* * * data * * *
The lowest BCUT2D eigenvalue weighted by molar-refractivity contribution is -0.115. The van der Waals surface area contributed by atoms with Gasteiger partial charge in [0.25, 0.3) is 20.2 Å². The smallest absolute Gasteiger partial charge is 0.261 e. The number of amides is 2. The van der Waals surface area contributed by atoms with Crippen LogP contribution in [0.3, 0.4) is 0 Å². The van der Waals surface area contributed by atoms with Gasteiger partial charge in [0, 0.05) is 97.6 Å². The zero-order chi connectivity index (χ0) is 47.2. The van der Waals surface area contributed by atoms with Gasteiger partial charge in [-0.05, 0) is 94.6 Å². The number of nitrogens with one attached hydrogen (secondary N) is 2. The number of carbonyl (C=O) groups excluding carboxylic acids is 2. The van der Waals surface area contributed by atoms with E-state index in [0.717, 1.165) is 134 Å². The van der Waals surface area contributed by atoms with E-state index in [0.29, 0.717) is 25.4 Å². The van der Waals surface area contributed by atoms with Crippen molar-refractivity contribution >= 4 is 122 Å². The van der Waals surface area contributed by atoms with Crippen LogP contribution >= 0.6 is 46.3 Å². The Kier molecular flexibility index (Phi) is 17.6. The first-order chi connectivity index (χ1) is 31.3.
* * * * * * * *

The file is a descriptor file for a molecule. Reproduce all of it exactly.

The lowest BCUT2D eigenvalue weighted by molar-refractivity contribution is -0.115. The van der Waals surface area contributed by atoms with Gasteiger partial charge in [0.25, 0.3) is 20.2 Å². The smallest absolute Gasteiger partial charge is 0.261 e. The number of amides is 2. The van der Waals surface area contributed by atoms with Crippen LogP contribution in [0.3, 0.4) is 0 Å². The van der Waals surface area contributed by atoms with Gasteiger partial charge in [0, 0.05) is 97.6 Å². The zero-order chi connectivity index (χ0) is 47.2. The van der Waals surface area contributed by atoms with Gasteiger partial charge in [-0.05, 0) is 94.6 Å². The number of nitrogens with one attached hydrogen (secondary N) is 2. The number of carbonyl (C=O) groups excluding carboxylic acids is 2. The van der Waals surface area contributed by atoms with E-state index in [0.717, 1.165) is 134 Å². The van der Waals surface area contributed by atoms with E-state index in [0.29, 0.717) is 25.4 Å². The van der Waals surface area contributed by atoms with Crippen molar-refractivity contribution >= 4 is 122 Å². The van der Waals surface area contributed by atoms with Crippen LogP contribution >= 0.6 is 46.3 Å². The Kier molecular flexibility index (Phi) is 17.6. The first-order chi connectivity index (χ1) is 31.3.